As you know, the Diocese of Norwich filed bankruptcy on July 15, 2021. During this past week, I attended a meeting of pastors where more information was presented about the bankruptcy and how it directly affects our parishes.
History and background. To have a better understanding about what is happening, it is important to understand a bit as to what happened in the past and how that impacts us now. Historically, whenever the Diocese was sued in a case alleging the sexual abuse of minors, the location where the abuse was alleged to have occurred was also sued. Thus, when abuse was alleged to have occurred in a parish, the parish corporation was sued as well as the diocesan corporation. In such a case, the Diocese sought legal counsel on behalf of the parish, negotiated a settlement on behalf of the parish, and paid all the legal expenses of the parish as well as any financial settlement leveled against the parish that was not covered by insurance. According to The Day newspaper of New London, the average settlement amount was one million dollars.
The situation. As the diocesan bankruptcy case proceeds, at some point in the process an injunction will be issued for the Diocese that will bar future lawsuits for matters that occurred before July 15, 2021, including lawsuits alleging the sexual abuse of minors.
The Challenge. Once the injunction is established by the bankruptcy court, the parishes will no longer have the protection of the Diocese; and thus, the parishes will be responsible for all legal costs and the procurement of legal counsel as well as all financial settlements regardless of amount. In addition, the insurance coverage would provide very little, if anything, because the insurance payouts will have been exhausted due to the bankruptcy settlement.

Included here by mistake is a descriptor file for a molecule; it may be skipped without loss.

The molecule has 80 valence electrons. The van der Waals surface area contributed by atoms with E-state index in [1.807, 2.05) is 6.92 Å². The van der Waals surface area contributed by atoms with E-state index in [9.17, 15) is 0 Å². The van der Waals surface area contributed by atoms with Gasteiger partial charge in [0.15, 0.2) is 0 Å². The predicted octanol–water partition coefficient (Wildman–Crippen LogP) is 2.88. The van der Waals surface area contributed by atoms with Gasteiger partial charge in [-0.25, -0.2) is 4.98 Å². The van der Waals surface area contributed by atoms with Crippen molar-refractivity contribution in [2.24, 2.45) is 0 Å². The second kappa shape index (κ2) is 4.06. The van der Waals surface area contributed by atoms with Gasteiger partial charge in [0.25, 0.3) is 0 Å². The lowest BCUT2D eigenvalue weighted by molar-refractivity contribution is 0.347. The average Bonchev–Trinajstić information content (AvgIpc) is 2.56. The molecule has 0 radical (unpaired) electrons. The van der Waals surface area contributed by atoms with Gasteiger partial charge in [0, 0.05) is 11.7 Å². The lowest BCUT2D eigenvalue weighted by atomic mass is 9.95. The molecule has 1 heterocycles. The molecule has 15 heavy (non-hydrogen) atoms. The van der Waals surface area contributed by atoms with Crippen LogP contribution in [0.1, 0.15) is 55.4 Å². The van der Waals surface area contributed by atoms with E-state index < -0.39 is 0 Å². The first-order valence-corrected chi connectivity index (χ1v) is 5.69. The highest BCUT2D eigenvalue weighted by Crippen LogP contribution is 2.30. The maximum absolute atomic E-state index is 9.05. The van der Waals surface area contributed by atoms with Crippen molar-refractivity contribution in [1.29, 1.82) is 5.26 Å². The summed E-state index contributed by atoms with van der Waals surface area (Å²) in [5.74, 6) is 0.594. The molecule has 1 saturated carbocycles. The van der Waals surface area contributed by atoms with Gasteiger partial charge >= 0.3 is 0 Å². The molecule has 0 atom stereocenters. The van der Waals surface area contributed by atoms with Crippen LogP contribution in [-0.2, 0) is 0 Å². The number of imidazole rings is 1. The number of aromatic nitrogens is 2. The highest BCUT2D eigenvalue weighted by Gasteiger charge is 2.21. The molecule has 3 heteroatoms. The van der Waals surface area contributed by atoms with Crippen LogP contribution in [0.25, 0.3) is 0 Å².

Solution. A solution to this challenge is for the parish to be included as part of the injunction, or channeling injunction. To be part of the channeling injunction, however, the parishes will have to make a courtordered payment as part of the bankruptcy settlement. To participate in negotiations for inclusion in the injunction, the parishes will also have to hire and retain legal counsel.
One response to this that was raised by some pastors is to have the parishes work together and hire one legal counsel for the entire group of fiftyone diocesan parishes. At this time, this seems to make the most sense as we move forward and seek to be included and gain the protections of the channeling injunction.
In presenting this to you, it is also important to note that inclusion in the channeling injunction is not about the Diocese; it is about the parish.
While this solution and its process are not ideal, it is the best we can do right now. Do I like it? No. Is it fair to everyone? Not exactly, but there are no other options.
As we move forward, I ask you for your prayers and support. First of all, please pray for the victims and survivors of sexual abuse and for their families. Secondly, please pray for our parishes and all of our parish families. None of us victims, survivors, families, parishioners wanted to go down this road. We were forced down this road and that is where we now are. The solution is not ideal, but it is the best we can do.
Sincerely in Christ,
Father Jonathan Ficara